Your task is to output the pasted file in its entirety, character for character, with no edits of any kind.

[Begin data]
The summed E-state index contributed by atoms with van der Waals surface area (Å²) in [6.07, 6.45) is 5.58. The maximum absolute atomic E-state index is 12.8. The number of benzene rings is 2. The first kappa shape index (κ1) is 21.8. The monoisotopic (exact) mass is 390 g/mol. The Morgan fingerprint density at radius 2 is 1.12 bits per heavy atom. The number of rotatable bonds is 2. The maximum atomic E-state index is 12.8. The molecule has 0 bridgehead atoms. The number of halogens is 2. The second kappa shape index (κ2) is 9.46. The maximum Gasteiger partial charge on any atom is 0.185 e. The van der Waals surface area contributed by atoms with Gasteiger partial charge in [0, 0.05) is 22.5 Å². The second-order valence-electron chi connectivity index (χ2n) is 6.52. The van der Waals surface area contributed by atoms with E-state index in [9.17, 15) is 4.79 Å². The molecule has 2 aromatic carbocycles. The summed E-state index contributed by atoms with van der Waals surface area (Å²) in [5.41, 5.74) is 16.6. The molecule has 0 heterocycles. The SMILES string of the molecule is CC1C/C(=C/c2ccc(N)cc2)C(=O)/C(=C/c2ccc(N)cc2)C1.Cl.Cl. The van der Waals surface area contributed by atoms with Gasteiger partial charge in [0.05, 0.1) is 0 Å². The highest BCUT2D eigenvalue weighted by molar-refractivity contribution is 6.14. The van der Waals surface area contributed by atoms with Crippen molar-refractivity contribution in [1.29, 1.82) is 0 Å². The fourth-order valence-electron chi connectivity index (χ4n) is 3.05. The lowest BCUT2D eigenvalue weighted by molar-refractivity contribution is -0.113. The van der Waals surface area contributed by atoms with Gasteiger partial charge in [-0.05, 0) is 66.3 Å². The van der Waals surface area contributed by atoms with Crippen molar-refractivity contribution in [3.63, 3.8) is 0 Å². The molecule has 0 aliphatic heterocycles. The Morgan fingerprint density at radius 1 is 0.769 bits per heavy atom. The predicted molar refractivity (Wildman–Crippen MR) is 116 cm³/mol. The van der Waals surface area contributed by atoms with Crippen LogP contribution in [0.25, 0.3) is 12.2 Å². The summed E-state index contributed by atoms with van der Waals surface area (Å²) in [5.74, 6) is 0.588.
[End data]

The summed E-state index contributed by atoms with van der Waals surface area (Å²) in [6.07, 6.45) is 5.58. The maximum absolute atomic E-state index is 12.8. The number of benzene rings is 2. The first kappa shape index (κ1) is 21.8. The monoisotopic (exact) mass is 390 g/mol. The Morgan fingerprint density at radius 2 is 1.12 bits per heavy atom. The number of rotatable bonds is 2. The maximum atomic E-state index is 12.8. The molecule has 0 bridgehead atoms. The number of halogens is 2. The second kappa shape index (κ2) is 9.46. The maximum Gasteiger partial charge on any atom is 0.185 e. The van der Waals surface area contributed by atoms with Gasteiger partial charge in [0, 0.05) is 22.5 Å². The second-order valence-electron chi connectivity index (χ2n) is 6.52. The van der Waals surface area contributed by atoms with E-state index in [9.17, 15) is 4.79 Å². The molecule has 2 aromatic carbocycles. The summed E-state index contributed by atoms with van der Waals surface area (Å²) in [5.41, 5.74) is 16.6. The molecule has 0 heterocycles. The SMILES string of the molecule is CC1C/C(=C/c2ccc(N)cc2)C(=O)/C(=C/c2ccc(N)cc2)C1.Cl.Cl. The van der Waals surface area contributed by atoms with Gasteiger partial charge in [0.05, 0.1) is 0 Å². The highest BCUT2D eigenvalue weighted by molar-refractivity contribution is 6.14. The van der Waals surface area contributed by atoms with Crippen molar-refractivity contribution in [1.29, 1.82) is 0 Å². The fourth-order valence-electron chi connectivity index (χ4n) is 3.05. The lowest BCUT2D eigenvalue weighted by molar-refractivity contribution is -0.113. The van der Waals surface area contributed by atoms with Gasteiger partial charge in [-0.05, 0) is 66.3 Å². The van der Waals surface area contributed by atoms with Crippen molar-refractivity contribution in [3.63, 3.8) is 0 Å². The molecule has 0 aliphatic heterocycles. The Morgan fingerprint density at radius 1 is 0.769 bits per heavy atom. The predicted molar refractivity (Wildman–Crippen MR) is 116 cm³/mol. The van der Waals surface area contributed by atoms with Crippen LogP contribution in [0.25, 0.3) is 12.2 Å². The summed E-state index contributed by atoms with van der Waals surface area (Å²) in [5.74, 6) is 0.588.